401(k) Investment Selections
When you decide how much money will be going into the 401(k) plan where do you put it? In most cases you should have 10 – 20 choices which are usually mutual funds. A mutual fund is an investment company that sells shares of stock and buys existing shares back at the request of shareholders (you) and uses its capital to invest in diversified securities of other companies. It is transparent to you, as it behaves just like a stock does with price fluctuation although the price commonly only changes one per day.

 

From these mutual fund selections you choose what percentage of your contributions will go into to each investment from every paycheck. Any amount can be chosen in as many accounts as there are available.

 

What Investor Type of Investor are You?

Tough question perhaps; however, depending on your situation there are general guidelines to follow. The younger people are in terms of years before retirement, they tend to be more aggressive in their choices. This is because there are many years to invest, and the more aggressive selections have a high potential to perform better over conservative options.

 

On the flipside, they warrant a higher a risk factor. Still, the thought process is that you have many years to invest and so what happens today will certainly be different in the future. If you're older in age and nearing retirement, the thinking becomes that you should scale back and invest more conservatively. This way the investments are hedged when they are drawn from in retirement. If you are in the middle, choosing a mix between conservative and high-risk investments may balance things out a bit.

 

Investment Performance Indicators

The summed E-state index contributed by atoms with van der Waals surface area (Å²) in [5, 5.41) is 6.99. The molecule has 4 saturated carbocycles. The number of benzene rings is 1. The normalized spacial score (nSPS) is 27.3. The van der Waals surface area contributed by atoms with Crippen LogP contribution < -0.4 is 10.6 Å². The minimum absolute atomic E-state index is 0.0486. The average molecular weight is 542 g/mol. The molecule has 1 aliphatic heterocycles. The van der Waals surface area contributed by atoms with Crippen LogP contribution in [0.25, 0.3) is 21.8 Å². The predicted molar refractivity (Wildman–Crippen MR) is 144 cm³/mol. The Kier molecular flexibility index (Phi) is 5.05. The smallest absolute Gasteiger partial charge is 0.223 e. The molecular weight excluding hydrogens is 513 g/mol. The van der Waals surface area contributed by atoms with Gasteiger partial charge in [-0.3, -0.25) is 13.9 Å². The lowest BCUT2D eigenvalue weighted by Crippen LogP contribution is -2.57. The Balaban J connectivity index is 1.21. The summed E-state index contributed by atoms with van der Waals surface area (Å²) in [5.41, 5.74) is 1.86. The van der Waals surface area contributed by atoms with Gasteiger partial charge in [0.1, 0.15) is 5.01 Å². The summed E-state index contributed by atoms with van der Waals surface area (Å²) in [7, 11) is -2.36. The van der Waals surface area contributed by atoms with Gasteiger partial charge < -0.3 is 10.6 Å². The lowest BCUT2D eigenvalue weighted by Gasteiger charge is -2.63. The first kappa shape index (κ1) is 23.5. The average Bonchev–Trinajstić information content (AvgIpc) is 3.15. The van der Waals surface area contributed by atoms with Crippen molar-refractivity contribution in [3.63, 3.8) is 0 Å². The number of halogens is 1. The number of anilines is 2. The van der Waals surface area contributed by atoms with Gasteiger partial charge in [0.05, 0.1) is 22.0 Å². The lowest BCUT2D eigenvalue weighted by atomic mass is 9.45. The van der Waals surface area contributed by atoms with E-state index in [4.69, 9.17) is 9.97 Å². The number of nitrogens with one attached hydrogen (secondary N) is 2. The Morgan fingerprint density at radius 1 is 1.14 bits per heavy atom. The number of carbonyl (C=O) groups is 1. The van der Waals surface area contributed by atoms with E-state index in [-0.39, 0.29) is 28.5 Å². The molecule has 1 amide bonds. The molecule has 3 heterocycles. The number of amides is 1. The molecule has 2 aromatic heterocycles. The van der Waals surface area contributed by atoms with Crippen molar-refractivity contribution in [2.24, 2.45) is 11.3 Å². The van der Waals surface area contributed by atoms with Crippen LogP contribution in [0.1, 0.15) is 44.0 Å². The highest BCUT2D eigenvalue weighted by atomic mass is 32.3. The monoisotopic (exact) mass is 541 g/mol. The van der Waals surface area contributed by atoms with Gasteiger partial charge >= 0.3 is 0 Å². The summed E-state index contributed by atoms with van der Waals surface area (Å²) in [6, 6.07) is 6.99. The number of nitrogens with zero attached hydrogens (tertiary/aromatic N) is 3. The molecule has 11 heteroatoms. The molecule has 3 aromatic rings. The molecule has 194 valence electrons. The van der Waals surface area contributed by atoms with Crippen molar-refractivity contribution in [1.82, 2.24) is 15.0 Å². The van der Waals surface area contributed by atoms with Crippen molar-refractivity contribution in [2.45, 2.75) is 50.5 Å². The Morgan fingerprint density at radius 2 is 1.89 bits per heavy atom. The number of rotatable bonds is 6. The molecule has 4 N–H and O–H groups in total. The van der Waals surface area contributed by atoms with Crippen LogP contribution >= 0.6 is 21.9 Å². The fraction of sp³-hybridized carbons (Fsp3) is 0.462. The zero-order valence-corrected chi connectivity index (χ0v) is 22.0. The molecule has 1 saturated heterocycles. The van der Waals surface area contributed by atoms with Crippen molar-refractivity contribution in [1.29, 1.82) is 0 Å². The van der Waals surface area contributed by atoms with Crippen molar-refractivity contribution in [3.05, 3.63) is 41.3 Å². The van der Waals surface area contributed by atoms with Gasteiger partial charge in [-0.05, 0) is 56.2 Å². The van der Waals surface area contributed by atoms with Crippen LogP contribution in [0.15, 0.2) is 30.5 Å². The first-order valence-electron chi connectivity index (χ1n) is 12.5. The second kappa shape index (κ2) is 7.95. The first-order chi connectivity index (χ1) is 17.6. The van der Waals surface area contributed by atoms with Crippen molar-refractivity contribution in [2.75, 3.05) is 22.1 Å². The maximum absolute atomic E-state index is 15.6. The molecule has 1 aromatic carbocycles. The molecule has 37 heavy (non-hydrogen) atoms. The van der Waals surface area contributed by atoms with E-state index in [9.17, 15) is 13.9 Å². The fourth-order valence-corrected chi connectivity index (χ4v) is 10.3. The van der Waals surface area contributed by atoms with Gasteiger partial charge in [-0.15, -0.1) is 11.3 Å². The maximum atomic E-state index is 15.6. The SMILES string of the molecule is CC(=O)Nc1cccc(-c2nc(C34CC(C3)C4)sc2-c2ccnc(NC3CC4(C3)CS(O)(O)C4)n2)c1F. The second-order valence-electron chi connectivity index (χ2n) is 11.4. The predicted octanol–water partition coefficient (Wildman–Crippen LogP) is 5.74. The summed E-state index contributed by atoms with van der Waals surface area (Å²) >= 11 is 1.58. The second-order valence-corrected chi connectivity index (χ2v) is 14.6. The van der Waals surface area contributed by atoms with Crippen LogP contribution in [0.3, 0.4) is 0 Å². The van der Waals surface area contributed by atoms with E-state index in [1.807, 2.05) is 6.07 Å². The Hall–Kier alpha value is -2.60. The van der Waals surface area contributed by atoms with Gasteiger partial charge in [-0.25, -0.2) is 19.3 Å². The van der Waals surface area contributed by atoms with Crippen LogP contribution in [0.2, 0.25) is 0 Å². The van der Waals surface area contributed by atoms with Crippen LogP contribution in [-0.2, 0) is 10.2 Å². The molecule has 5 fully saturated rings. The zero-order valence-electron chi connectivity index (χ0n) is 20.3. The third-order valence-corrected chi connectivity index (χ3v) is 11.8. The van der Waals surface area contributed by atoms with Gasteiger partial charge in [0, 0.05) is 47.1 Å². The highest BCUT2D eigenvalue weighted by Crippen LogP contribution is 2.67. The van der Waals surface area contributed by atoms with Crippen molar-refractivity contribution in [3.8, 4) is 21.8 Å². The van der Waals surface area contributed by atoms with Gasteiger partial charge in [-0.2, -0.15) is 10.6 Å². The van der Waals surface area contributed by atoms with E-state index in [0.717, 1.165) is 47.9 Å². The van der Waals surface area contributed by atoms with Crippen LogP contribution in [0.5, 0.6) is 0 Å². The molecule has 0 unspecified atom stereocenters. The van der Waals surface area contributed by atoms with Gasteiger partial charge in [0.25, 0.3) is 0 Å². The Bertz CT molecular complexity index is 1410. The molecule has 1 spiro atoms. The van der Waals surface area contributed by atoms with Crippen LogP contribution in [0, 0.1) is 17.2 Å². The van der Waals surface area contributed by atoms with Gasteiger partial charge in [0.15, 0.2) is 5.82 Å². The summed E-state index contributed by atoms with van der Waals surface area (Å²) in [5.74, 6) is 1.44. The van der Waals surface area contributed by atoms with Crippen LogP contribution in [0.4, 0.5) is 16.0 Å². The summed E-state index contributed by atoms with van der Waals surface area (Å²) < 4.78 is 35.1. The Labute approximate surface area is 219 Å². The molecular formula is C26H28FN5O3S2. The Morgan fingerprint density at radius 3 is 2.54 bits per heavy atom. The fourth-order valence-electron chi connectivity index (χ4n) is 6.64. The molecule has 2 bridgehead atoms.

If you are new to investing in 401(k), this can be a bit overwhelming but there are few tips to use as a guideline to help you along. The first task is to review the available funds in your employer plan to review their historical performance

 

 

 

 

 


 

The best indicator of a fund’s performance is its long-term history, because the recent history does not mean it will stay that way in the future. The longer a fund sustains a good history the more of a solid choice it becomes in terms of stability. If available, view how a fund stacks up against its peers, meaning how well do they perform against the competition.

Your 401(k) provider provides all relevant information about the mutual fund choices. Each one of them has a prospectus that provides information including the fund's investment objectives, fees, risk and expenses. 

Employee Stock Ownership Plans (ESOP)

Some companies offer employee stock ownership plan (ESOP). This is where employees can purchase company stock for a discount on the market price. Just like 401(k), contributions for ESOP are taken as a payroll deduction. Simply put, buying company stock is an additional option no different than choosing a mutual fund.